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Why Does Your Porsche Have a Wheelbarrow in the Back?

In the late 70s, I was asked that question often enough—and got such a kick out of hearing it—that I was disappointed when no one noticed the small cart held down with bungies in the back of my 1978 Porsche 928. Dropping the rear seat would reveal a gigantic cavern capable of holding the concrete mix, mulch, tools, and, yes, the wheelbarrow that I needed to work on my house. But, inventing the SUV version of a Porsche decades before the Cayenne and Macan would arrive on the car market wasn’t why I bought the car.

By Jeff Mason

January 27, 2021

Great Car, Lucky Buy-My 1978 Porsche 928

I was living more than 60 miles away from the store I owned and where I sold high-end stereo equipment and that car made fun out of an otherwise grinding commute. The clock on the dash let me time the drive and see if I could best myself. The car performed well, with an advanced and well-balanced powertrain, with weight distribution nearly perfect at 51%/49%, front to rear. A 90-degree, all-aluminum, 16-valve, 4.5-liter V8 with Bosch Continuous Injection System (CIS) fuel delivery produced 219 hp and 254 ft-lb of torque. The engine worked with a fully synchronized rear transaxle and a 5-speed manual. I found the car very stable, very poised on the road.

The car had been specially ordered by someone I’ve never met in March 1978. When financing fell through on the deal, Jim Kelly Porsche in Buffalo grabbed the list of customers known to have more money than brains. I was at the top of that list and thought the car was both interesting and fast. I timed the deal for just after lunch; it was well known that Ron enjoyed his visit to the local pub at noon and you had the upper hand by negotiating in the afternoon.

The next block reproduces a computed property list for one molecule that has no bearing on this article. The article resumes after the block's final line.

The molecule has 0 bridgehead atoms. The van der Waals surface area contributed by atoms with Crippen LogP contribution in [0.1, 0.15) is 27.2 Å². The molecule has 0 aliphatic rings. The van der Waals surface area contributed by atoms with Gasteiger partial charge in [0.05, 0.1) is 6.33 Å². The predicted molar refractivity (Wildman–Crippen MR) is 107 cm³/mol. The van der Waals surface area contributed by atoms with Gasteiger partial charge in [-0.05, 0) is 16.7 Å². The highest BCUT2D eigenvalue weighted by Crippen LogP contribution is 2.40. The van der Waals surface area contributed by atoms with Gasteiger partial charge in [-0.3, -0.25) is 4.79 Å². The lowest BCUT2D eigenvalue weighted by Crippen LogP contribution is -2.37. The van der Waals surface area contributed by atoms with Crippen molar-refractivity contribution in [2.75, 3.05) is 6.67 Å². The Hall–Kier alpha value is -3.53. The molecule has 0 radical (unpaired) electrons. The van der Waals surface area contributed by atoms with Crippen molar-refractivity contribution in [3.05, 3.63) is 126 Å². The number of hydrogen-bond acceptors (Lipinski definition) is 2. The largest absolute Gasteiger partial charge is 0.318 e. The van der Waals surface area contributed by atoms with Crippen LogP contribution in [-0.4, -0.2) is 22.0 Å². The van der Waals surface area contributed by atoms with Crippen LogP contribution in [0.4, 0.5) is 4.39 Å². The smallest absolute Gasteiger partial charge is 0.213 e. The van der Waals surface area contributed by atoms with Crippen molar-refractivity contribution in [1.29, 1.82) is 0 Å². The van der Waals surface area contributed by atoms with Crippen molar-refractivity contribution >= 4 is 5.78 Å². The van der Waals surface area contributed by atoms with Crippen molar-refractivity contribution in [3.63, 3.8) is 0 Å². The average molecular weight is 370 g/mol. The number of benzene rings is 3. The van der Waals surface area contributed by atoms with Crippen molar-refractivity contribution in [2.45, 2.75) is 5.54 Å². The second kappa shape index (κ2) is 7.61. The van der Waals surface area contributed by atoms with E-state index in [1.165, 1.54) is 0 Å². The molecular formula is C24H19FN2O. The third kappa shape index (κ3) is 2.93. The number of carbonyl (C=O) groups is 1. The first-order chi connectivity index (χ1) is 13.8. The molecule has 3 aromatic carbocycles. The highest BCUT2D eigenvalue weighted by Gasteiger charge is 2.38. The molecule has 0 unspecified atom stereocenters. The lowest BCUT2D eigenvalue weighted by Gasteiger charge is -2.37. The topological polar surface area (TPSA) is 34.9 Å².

I happily sold the 1976 Porsche 930—one of the first turbos—that I’d bought from Ron and got comfy behind the wheel of the 928. Buying a pickup truck would have been the sensible move but I’ve already pointed out that I wasn’t motivated by well-considered arguments. The 928 left adulting in the dust.

Another Porsche 928, 10 Years later

Ten years later, a slightly used 1988 Porsche 928 S4 crossed my path. I had fond memories of my first 928 and bought this new version. The 928 was different and exciting.

Ten years later I replaced my replaced my 1978 Porsche 928 with this car.

The shape was unique. You couldn’t get more attention from that vehicle if it were a spaceship landing in a cornfield. People would stop me just to look at the car and ask questions, even without my wheelbarrow in the back. The water-cooled, front engine meant I had my hauling space but I’d be full-of-it if I went on about the practical aspects of the car. Mine 78 had a black interior with black leather, avoiding that checkerboard interior that never really caught on. Black on black and probably the only one of its kind for miles and miles and miles. Now that’s cool.

The ’88 version was just as fun to drive as I commuted from City Island into Manhattan, where my offices had moved and I had traded the wheelbarrow for a briefcase.

My Porsche Bookends

I am a bit sad that my two cars bookend the 10-year life cycle of Porsche 928. I think it’s kind of funny that the car meant to replace the 911 and meet all the new emission and safety regulations disappeared from the market and the 911 is still hanging in there. Cars should make you giggle. A car that was radically different made me giggle and gave strangers a reason to stop and enjoy a good gawk. Car enthusiasts like me don’t like cars just because they get you from Point A to Point B. Some of the best stories are when Point B gets a mere nod at the top of the tale, never to be mentioned again because you’re focused on, well, wheelbarrows.

Robert P. Minnick is founder and CEO of the Piston Foundation. The cars in his life and the people he calls friends because of those cars inspired him to create a national fundraising platform to preserve car culture. He’d like nothing better than to know future generations can have car experiences as memorable as his own.

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